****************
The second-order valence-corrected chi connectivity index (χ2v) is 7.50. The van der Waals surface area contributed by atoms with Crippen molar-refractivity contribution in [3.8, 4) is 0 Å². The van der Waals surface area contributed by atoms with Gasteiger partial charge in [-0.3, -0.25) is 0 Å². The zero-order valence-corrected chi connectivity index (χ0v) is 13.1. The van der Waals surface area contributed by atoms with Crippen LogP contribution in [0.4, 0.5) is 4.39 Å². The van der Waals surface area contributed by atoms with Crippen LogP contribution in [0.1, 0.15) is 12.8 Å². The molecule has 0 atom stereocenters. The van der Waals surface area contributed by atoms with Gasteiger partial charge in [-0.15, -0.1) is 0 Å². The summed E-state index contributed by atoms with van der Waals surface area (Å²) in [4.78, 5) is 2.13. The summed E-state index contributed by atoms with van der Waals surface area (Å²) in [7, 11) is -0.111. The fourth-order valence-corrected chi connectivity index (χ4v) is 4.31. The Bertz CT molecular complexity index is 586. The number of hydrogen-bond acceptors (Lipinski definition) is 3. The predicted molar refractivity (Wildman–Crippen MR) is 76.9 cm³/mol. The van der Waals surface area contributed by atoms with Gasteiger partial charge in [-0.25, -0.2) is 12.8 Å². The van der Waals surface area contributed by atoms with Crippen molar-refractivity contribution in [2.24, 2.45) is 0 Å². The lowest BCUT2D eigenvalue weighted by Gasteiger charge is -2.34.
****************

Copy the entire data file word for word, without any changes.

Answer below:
The second-order valence-corrected chi connectivity index (χ2v) is 7.50. The van der Waals surface area contributed by atoms with Crippen molar-refractivity contribution in [3.8, 4) is 0 Å². The van der Waals surface area contributed by atoms with Gasteiger partial charge in [-0.3, -0.25) is 0 Å². The zero-order valence-corrected chi connectivity index (χ0v) is 13.1. The van der Waals surface area contributed by atoms with Crippen LogP contribution in [0.4, 0.5) is 4.39 Å². The van der Waals surface area contributed by atoms with Crippen LogP contribution in [0.1, 0.15) is 12.8 Å². The molecule has 0 atom stereocenters. The van der Waals surface area contributed by atoms with Gasteiger partial charge in [-0.15, -0.1) is 0 Å². The summed E-state index contributed by atoms with van der Waals surface area (Å²) in [4.78, 5) is 2.13. The summed E-state index contributed by atoms with van der Waals surface area (Å²) in [7, 11) is -0.111. The fourth-order valence-corrected chi connectivity index (χ4v) is 4.31. The Bertz CT molecular complexity index is 586. The number of hydrogen-bond acceptors (Lipinski definition) is 3. The predicted molar refractivity (Wildman–Crippen MR) is 76.9 cm³/mol. The van der Waals surface area contributed by atoms with Gasteiger partial charge in [-0.25, -0.2) is 12.8 Å². The van der Waals surface area contributed by atoms with Crippen molar-refractivity contribution in [2.24, 2.45) is 0 Å². The lowest BCUT2D eigenvalue weighted by Gasteiger charge is -2.34.